I put the net next to her because it’s a constant reminder of what’s possible. I felt like [Staley] could have easily just sent it to the Power Five coaches, the ones who maybe have the resources and talent to (win a national title), but for me, it’s motivating to be great where you are and to win championships here.

Head coaches taking over Power Five programs, such as Wisconsin’s Marisa Moseley and Auburn’s Johnnie Harris, likewise were touched by Staley’s gesture.

As were a pair of former collegiate national champions in Texas Southern’s Cynthia Cooper and Notre Dame’s Niele Ivey.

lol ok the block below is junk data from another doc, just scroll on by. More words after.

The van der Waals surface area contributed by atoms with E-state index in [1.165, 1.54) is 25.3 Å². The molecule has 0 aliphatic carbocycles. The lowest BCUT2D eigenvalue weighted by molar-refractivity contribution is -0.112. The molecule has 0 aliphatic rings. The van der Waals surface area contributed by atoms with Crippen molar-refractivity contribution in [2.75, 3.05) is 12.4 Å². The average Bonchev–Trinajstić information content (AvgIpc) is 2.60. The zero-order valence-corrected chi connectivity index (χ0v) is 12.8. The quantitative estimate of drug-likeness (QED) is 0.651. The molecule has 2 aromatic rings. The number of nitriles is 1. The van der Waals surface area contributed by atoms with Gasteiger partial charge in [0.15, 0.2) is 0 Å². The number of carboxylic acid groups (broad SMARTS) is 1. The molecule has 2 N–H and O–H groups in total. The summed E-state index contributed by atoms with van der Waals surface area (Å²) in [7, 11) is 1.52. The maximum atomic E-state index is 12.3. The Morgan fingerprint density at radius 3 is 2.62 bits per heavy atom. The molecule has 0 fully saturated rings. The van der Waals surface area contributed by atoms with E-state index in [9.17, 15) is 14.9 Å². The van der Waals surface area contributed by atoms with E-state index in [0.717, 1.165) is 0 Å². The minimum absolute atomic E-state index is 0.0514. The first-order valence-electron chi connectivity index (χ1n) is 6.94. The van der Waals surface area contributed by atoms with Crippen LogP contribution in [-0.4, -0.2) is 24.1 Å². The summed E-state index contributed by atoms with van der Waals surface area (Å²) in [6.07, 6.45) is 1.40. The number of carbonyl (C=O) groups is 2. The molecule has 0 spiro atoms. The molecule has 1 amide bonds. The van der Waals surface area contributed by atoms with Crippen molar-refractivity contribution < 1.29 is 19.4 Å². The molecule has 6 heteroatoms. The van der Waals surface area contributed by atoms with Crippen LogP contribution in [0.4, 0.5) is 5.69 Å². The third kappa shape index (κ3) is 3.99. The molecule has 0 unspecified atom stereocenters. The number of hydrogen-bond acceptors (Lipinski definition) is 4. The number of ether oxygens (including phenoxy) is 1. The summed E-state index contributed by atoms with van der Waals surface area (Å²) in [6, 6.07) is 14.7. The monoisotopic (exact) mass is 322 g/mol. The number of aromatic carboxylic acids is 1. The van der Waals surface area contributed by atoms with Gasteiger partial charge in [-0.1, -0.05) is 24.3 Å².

Representation matters

In the more than two decades since Peck’s accomplishment, the world of sports has gained a greater, necessary appreciation for the politics of representation. The increasing number of Black women head coaches in women’s college basketball, as well as the successes of these coaches, is understood as important.

However, these women themselves long have found inspiration in each other’s achievements. While Carolyn Peck looked to the likes of C. Vivian Stringer, Dawn Staley could look to Peck. Staley now serves as the symbol of possibility.

Among the growing “net”-work of Black women head coaches, there is a potential third, fourth and fifth national-championship winner, all of whom’s victories not only will further extend the “net”-work of Black coaches, but also further confirm the representational power of these women.